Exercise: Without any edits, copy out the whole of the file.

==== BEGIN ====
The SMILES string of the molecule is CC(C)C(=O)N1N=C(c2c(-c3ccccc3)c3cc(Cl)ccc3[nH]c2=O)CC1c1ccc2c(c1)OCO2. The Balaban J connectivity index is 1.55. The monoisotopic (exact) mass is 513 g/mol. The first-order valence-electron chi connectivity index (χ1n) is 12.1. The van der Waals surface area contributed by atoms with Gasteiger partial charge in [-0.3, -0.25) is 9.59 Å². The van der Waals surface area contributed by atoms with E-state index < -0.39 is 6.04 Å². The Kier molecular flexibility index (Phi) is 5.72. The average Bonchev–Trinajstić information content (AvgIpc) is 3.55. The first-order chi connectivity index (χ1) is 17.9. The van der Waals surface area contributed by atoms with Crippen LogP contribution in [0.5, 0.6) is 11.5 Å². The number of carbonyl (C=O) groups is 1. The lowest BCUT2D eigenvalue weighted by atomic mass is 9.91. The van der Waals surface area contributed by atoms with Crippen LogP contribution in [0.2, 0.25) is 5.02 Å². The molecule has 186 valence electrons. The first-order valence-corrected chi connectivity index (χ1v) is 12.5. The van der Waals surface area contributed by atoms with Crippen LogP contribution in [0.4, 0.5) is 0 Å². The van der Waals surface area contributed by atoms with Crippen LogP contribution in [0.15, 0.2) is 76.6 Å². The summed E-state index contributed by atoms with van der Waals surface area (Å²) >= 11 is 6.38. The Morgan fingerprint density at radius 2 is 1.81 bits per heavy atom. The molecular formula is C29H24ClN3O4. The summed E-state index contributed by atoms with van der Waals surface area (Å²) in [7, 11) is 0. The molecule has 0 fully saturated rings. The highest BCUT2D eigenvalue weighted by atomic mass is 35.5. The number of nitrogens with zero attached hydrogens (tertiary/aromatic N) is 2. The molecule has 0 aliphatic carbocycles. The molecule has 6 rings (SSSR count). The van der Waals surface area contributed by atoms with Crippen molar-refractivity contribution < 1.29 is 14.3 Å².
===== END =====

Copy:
The SMILES string of the molecule is CC(C)C(=O)N1N=C(c2c(-c3ccccc3)c3cc(Cl)ccc3[nH]c2=O)CC1c1ccc2c(c1)OCO2. The Balaban J connectivity index is 1.55. The monoisotopic (exact) mass is 513 g/mol. The first-order valence-electron chi connectivity index (χ1n) is 12.1. The van der Waals surface area contributed by atoms with Gasteiger partial charge in [-0.3, -0.25) is 9.59 Å². The van der Waals surface area contributed by atoms with E-state index < -0.39 is 6.04 Å². The Kier molecular flexibility index (Phi) is 5.72. The average Bonchev–Trinajstić information content (AvgIpc) is 3.55. The first-order chi connectivity index (χ1) is 17.9. The van der Waals surface area contributed by atoms with Crippen LogP contribution in [0.5, 0.6) is 11.5 Å². The number of carbonyl (C=O) groups is 1. The lowest BCUT2D eigenvalue weighted by atomic mass is 9.91. The van der Waals surface area contributed by atoms with Crippen LogP contribution in [0.2, 0.25) is 5.02 Å². The molecule has 186 valence electrons. The first-order valence-corrected chi connectivity index (χ1v) is 12.5. The van der Waals surface area contributed by atoms with Crippen LogP contribution in [0.4, 0.5) is 0 Å². The van der Waals surface area contributed by atoms with Crippen LogP contribution in [0.15, 0.2) is 76.6 Å². The summed E-state index contributed by atoms with van der Waals surface area (Å²) >= 11 is 6.38. The Morgan fingerprint density at radius 2 is 1.81 bits per heavy atom. The molecular formula is C29H24ClN3O4. The summed E-state index contributed by atoms with van der Waals surface area (Å²) in [7, 11) is 0. The molecule has 0 fully saturated rings. The highest BCUT2D eigenvalue weighted by atomic mass is 35.5. The number of nitrogens with zero attached hydrogens (tertiary/aromatic N) is 2. The molecule has 0 aliphatic carbocycles. The molecule has 6 rings (SSSR count). The van der Waals surface area contributed by atoms with Crippen molar-refractivity contribution < 1.29 is 14.3 Å².